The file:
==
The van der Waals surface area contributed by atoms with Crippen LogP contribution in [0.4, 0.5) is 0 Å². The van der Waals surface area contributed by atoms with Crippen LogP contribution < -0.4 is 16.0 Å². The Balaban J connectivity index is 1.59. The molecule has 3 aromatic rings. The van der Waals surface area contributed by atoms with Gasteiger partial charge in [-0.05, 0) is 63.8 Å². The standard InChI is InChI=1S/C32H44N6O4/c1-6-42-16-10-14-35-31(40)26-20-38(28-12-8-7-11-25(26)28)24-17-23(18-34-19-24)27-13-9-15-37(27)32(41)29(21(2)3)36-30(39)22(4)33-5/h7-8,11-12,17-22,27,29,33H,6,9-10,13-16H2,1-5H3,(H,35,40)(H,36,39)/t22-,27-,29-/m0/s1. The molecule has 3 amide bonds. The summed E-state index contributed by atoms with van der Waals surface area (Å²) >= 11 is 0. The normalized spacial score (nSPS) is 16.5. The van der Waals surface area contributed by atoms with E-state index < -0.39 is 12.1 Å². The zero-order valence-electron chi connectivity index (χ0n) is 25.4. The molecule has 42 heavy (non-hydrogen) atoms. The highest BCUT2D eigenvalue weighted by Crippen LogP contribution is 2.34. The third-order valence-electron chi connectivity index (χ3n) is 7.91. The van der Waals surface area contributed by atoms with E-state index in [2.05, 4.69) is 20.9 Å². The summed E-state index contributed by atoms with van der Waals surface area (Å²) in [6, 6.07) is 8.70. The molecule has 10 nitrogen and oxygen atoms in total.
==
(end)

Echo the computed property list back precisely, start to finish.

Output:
The van der Waals surface area contributed by atoms with Crippen LogP contribution in [0.4, 0.5) is 0 Å². The van der Waals surface area contributed by atoms with Crippen LogP contribution < -0.4 is 16.0 Å². The Balaban J connectivity index is 1.59. The molecule has 3 aromatic rings. The van der Waals surface area contributed by atoms with Gasteiger partial charge in [-0.05, 0) is 63.8 Å². The standard InChI is InChI=1S/C32H44N6O4/c1-6-42-16-10-14-35-31(40)26-20-38(28-12-8-7-11-25(26)28)24-17-23(18-34-19-24)27-13-9-15-37(27)32(41)29(21(2)3)36-30(39)22(4)33-5/h7-8,11-12,17-22,27,29,33H,6,9-10,13-16H2,1-5H3,(H,35,40)(H,36,39)/t22-,27-,29-/m0/s1. The molecule has 3 amide bonds. The summed E-state index contributed by atoms with van der Waals surface area (Å²) >= 11 is 0. The normalized spacial score (nSPS) is 16.5. The van der Waals surface area contributed by atoms with E-state index < -0.39 is 12.1 Å². The zero-order valence-electron chi connectivity index (χ0n) is 25.4. The molecule has 42 heavy (non-hydrogen) atoms. The highest BCUT2D eigenvalue weighted by Crippen LogP contribution is 2.34. The third-order valence-electron chi connectivity index (χ3n) is 7.91. The van der Waals surface area contributed by atoms with E-state index in [2.05, 4.69) is 20.9 Å². The summed E-state index contributed by atoms with van der Waals surface area (Å²) in [6, 6.07) is 8.70. The molecule has 10 nitrogen and oxygen atoms in total.